Well, they weren’t teaching Personal Finance when I was in college, which was…umm…let’s just say a couple of Presidential terms have passed since I graduated :-).
Who knows maybe I would have made my coffee at home instead of stopping at Starbucks 2-3 times a week before going to the library for a late night studying session. Since I went to school in the evening and worked during the day, maybe I and many others would have started investing in my late teens and early 20s.
Phyllis M. Wise, Chancellor of the University of Illinois at Urbana-Champaign and a vice president of the University of Illinois was asked in the Chronicle for Higher Education should we be preparing students for the workforce, or should we be preparing them for lifelong learning? She said the answer is, “Yes.” In addition, Carolyn A. (Biddy) Martin President of Amherst College says that College is for the development of intelligence in its multiple forms. So why doesn’t it include Personal Finance…..managing your own money that you’ll have to do for the rest of your life no matter what profession you choose anyway?
Ted Talk Re: Personal Finance
For those who don’t know about these, Ted Talks are highly informative, brief and strong messages from accomplished people. They can be found on YouTube for all types of topics and industries, are succinct, and given by subject-matter experts. Recently, I came across one related to the lack of Personal Finance taught in colleges and the effects. Alexa Von Tobel, Founder, and CEO of LearnVest begins to talk about The Biggest Loser and how there should be a similar show related to Personal Finance. She says that “Personal Finance is not taught in high schools, colleges, or graduate programs across the United States….and taught through trial and error.” Some of the statistics she mentions are alarming.
- Americans are making up to 10 PF decisions per day!
- 3 out of 4 people feel like their finances are out of control
- 61% of the country is living paycheck to paycheck.
Then she talks about the root cause being something that was never learned. She presents an example of a person who earns $35,000, paying $1,200 per month for rent or over half of her bi-weekly paycheck, paying the minimum payment on her debt, not starting emergency savings, and not starting a retirement plan. The full Ted Talk can be found here:
Please check it out as I KNOW I’ve missed a bunch of other important information from this 11 ½ minute video. The point of Alexa’s talk is to implement a simple solution for college seniors to teach them 5 principles. She says these are: (1) Follow a budget, (2) Be debt free, (3) Establish an emergency account, (4) Negotiate your salary, and (5) Start saving for retirement now. This is huge because it applies to all students no matter what have majored in. Maybe it can be sort of like an exit interview before you officially graduate from college.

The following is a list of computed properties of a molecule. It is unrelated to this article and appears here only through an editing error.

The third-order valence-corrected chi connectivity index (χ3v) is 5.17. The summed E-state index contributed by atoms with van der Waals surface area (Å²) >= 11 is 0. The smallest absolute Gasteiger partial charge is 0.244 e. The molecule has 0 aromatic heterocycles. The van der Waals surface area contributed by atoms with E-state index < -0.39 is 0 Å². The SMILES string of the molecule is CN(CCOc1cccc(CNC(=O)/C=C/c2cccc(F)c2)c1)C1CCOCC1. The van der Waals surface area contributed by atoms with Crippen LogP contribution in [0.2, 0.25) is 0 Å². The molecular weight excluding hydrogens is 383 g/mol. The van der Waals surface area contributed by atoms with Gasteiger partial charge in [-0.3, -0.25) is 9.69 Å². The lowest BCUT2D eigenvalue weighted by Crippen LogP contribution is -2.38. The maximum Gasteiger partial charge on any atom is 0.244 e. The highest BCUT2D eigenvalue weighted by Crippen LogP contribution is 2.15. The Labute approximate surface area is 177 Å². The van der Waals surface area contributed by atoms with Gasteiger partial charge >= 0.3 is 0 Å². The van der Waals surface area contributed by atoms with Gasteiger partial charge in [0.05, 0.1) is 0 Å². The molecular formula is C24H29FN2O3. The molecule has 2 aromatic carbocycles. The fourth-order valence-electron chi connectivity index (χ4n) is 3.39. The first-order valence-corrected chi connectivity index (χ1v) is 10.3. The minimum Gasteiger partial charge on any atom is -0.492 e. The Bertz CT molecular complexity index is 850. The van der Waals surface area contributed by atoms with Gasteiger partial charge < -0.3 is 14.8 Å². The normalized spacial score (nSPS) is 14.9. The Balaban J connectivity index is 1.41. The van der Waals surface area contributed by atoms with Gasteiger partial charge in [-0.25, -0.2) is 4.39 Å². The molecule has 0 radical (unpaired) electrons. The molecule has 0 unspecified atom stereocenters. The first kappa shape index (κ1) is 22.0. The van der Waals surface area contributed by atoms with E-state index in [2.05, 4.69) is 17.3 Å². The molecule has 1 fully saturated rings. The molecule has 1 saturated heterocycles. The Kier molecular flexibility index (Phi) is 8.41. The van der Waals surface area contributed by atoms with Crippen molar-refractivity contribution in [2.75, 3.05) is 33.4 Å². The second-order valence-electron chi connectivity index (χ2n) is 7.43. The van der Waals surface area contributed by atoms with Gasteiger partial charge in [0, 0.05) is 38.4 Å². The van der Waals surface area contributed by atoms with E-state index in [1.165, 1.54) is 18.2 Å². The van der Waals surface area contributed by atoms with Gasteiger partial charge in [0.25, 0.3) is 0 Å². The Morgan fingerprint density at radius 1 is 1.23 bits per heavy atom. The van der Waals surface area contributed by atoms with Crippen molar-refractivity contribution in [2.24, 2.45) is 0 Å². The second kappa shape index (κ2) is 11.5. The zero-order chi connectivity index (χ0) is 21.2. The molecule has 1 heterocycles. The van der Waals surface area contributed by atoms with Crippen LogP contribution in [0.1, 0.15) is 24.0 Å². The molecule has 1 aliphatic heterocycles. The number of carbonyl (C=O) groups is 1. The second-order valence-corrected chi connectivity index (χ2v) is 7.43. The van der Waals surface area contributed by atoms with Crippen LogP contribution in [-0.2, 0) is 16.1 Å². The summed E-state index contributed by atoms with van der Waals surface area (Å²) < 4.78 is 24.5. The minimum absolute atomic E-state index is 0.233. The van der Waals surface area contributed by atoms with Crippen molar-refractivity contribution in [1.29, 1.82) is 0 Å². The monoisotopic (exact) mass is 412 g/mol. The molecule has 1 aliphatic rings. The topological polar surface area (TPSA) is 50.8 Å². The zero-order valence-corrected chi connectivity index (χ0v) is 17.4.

Where We Rank in Personal Finance Education
The Wall Street Journal published a study performed by Standard & Poor’s Ratings Group where the US is ranked 14 in the top 20 countries in basic financial literacy (click chart below to expand).
Annamaria Lusardi, Denit Trust chair of economics and accountancy at the George Washington University School of Business believes that Personal Finance education can help and should be taught at Colleges and Universities. She compares financial literacy to driving in obeying speed limits, signs, rules, and making sure drivers understand those rules and how this thinking should be applied to Personal Finance education: “…people—especially young people—to survive and thrive in today’s financial environment, knowledge of personal finance is a necessity”. The full article is here: WSJ Article Re: Personal Finance Education.
Personal Finance is Practical And Can be Applied Instantly
Activities like paying our bills, saving, checking our credit, are things we do on a regular ongoing basis. That’s why they’re so important because most of us are going to have to do these routine things for most of our adult lives. Slipping up on these definitely has the potential for consequences. According to Constance Brinkley-Badgett from Credit.com, “a recent study by the National Financial Educators Council (NFEC) found that 28.8% of Americans aged 65 or older said their personal lack of knowledge about personal finances caused them to lose $30,000 or more in their lifetimes”.
Unlike other prerequisite courses we have to take before we start taking electives, information from Personal Finance courses could be used the same day. You’re a college kid commuting working part-time. You don’t live on campus and don’t have a meal plan. How about setting up a monthly budget to eat out twice a week instead of every day? How about setting some money aside, maybe even $15-$20 to earmark for paying your loan once you graduate? How about signing up for a credit card for those meals, but making sure you are disciplined and use it in a manner so that you’ll know you’ll be able to pay it off in full each month and at the same time build your credit?
So when did you learn about Personal Finance (college, before, after)? How important do you think it is to teach it in college?
Main pic credit: Press Information Bureau
I use Personal Capital because (1) it’s free, (2) it tracks all of my accounts and overall net worth, (3) my account balances automatically update, (4) it shows how my investments are diversified and allocated in various sectors, and (5) can use built-in tools like “Investment Checkup” to get….wait for it…free personalized advice!